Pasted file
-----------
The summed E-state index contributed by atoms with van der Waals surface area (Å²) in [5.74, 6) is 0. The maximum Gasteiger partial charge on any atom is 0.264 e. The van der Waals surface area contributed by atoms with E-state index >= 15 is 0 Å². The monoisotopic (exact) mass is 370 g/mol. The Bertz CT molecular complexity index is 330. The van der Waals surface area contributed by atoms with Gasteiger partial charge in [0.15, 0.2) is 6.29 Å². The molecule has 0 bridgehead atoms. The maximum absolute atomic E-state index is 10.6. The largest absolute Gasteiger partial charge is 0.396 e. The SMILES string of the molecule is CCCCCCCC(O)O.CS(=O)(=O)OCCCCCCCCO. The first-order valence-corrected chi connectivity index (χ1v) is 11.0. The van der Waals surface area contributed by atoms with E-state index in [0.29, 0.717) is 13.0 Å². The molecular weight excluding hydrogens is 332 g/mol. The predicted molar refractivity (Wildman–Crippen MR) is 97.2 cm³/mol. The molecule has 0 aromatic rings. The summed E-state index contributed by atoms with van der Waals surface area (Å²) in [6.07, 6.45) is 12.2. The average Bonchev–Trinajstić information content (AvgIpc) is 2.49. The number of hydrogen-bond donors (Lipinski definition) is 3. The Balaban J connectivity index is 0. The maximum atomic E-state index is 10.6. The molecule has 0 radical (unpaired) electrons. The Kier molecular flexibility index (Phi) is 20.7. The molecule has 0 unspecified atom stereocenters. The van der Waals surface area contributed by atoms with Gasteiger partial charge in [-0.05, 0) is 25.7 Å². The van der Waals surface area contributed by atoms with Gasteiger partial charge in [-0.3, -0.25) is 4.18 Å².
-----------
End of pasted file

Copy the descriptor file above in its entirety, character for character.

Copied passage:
The summed E-state index contributed by atoms with van der Waals surface area (Å²) in [5.74, 6) is 0. The maximum Gasteiger partial charge on any atom is 0.264 e. The van der Waals surface area contributed by atoms with E-state index >= 15 is 0 Å². The monoisotopic (exact) mass is 370 g/mol. The Bertz CT molecular complexity index is 330. The van der Waals surface area contributed by atoms with Gasteiger partial charge in [0.15, 0.2) is 6.29 Å². The molecule has 0 bridgehead atoms. The maximum absolute atomic E-state index is 10.6. The largest absolute Gasteiger partial charge is 0.396 e. The SMILES string of the molecule is CCCCCCCC(O)O.CS(=O)(=O)OCCCCCCCCO. The first-order valence-corrected chi connectivity index (χ1v) is 11.0. The van der Waals surface area contributed by atoms with E-state index in [0.29, 0.717) is 13.0 Å². The molecular weight excluding hydrogens is 332 g/mol. The predicted molar refractivity (Wildman–Crippen MR) is 97.2 cm³/mol. The molecule has 0 aromatic rings. The summed E-state index contributed by atoms with van der Waals surface area (Å²) in [6.07, 6.45) is 12.2. The average Bonchev–Trinajstić information content (AvgIpc) is 2.49. The number of hydrogen-bond donors (Lipinski definition) is 3. The Balaban J connectivity index is 0. The maximum atomic E-state index is 10.6. The molecule has 0 radical (unpaired) electrons. The Kier molecular flexibility index (Phi) is 20.7. The molecule has 0 unspecified atom stereocenters. The van der Waals surface area contributed by atoms with Gasteiger partial charge in [-0.05, 0) is 25.7 Å². The van der Waals surface area contributed by atoms with Gasteiger partial charge in [-0.3, -0.25) is 4.18 Å².